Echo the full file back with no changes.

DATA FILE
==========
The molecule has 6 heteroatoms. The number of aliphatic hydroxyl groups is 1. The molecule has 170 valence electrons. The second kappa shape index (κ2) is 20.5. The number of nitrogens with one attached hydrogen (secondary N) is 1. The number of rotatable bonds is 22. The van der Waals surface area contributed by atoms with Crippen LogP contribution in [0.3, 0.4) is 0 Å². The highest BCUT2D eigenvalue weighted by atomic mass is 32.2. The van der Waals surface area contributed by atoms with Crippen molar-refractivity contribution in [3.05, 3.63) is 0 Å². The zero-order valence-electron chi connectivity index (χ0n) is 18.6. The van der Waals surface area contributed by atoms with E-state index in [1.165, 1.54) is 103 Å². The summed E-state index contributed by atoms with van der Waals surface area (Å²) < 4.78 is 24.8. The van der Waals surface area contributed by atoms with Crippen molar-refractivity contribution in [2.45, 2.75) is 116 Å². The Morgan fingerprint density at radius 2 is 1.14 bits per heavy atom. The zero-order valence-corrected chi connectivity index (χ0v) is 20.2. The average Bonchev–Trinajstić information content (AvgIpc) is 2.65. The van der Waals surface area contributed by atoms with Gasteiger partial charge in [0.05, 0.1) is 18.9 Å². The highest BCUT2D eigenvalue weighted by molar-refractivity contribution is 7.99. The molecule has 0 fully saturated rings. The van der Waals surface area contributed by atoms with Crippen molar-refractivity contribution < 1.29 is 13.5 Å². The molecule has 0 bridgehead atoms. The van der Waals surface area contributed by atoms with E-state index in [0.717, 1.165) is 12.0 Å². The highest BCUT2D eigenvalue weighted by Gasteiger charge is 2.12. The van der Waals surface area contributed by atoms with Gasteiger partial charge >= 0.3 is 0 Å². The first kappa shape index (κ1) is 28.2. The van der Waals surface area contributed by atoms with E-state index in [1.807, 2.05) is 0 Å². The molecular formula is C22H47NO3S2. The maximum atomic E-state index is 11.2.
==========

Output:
The molecule has 6 heteroatoms. The number of aliphatic hydroxyl groups is 1. The molecule has 170 valence electrons. The second kappa shape index (κ2) is 20.5. The number of nitrogens with one attached hydrogen (secondary N) is 1. The number of rotatable bonds is 22. The van der Waals surface area contributed by atoms with Crippen LogP contribution in [0.3, 0.4) is 0 Å². The highest BCUT2D eigenvalue weighted by atomic mass is 32.2. The van der Waals surface area contributed by atoms with Crippen molar-refractivity contribution in [3.05, 3.63) is 0 Å². The zero-order valence-electron chi connectivity index (χ0n) is 18.6. The van der Waals surface area contributed by atoms with E-state index in [1.165, 1.54) is 103 Å². The summed E-state index contributed by atoms with van der Waals surface area (Å²) < 4.78 is 24.8. The van der Waals surface area contributed by atoms with Crippen molar-refractivity contribution in [2.45, 2.75) is 116 Å². The Morgan fingerprint density at radius 2 is 1.14 bits per heavy atom. The zero-order valence-corrected chi connectivity index (χ0v) is 20.2. The average Bonchev–Trinajstić information content (AvgIpc) is 2.65. The van der Waals surface area contributed by atoms with Gasteiger partial charge in [0.05, 0.1) is 18.9 Å². The highest BCUT2D eigenvalue weighted by molar-refractivity contribution is 7.99. The molecule has 0 fully saturated rings. The van der Waals surface area contributed by atoms with Crippen molar-refractivity contribution < 1.29 is 13.5 Å². The molecule has 0 bridgehead atoms. The van der Waals surface area contributed by atoms with E-state index in [0.717, 1.165) is 12.0 Å². The highest BCUT2D eigenvalue weighted by Gasteiger charge is 2.12. The van der Waals surface area contributed by atoms with Gasteiger partial charge >= 0.3 is 0 Å². The first kappa shape index (κ1) is 28.2. The van der Waals surface area contributed by atoms with E-state index in [1.807, 2.05) is 0 Å². The molecular formula is C22H47NO3S2. The maximum atomic E-state index is 11.2.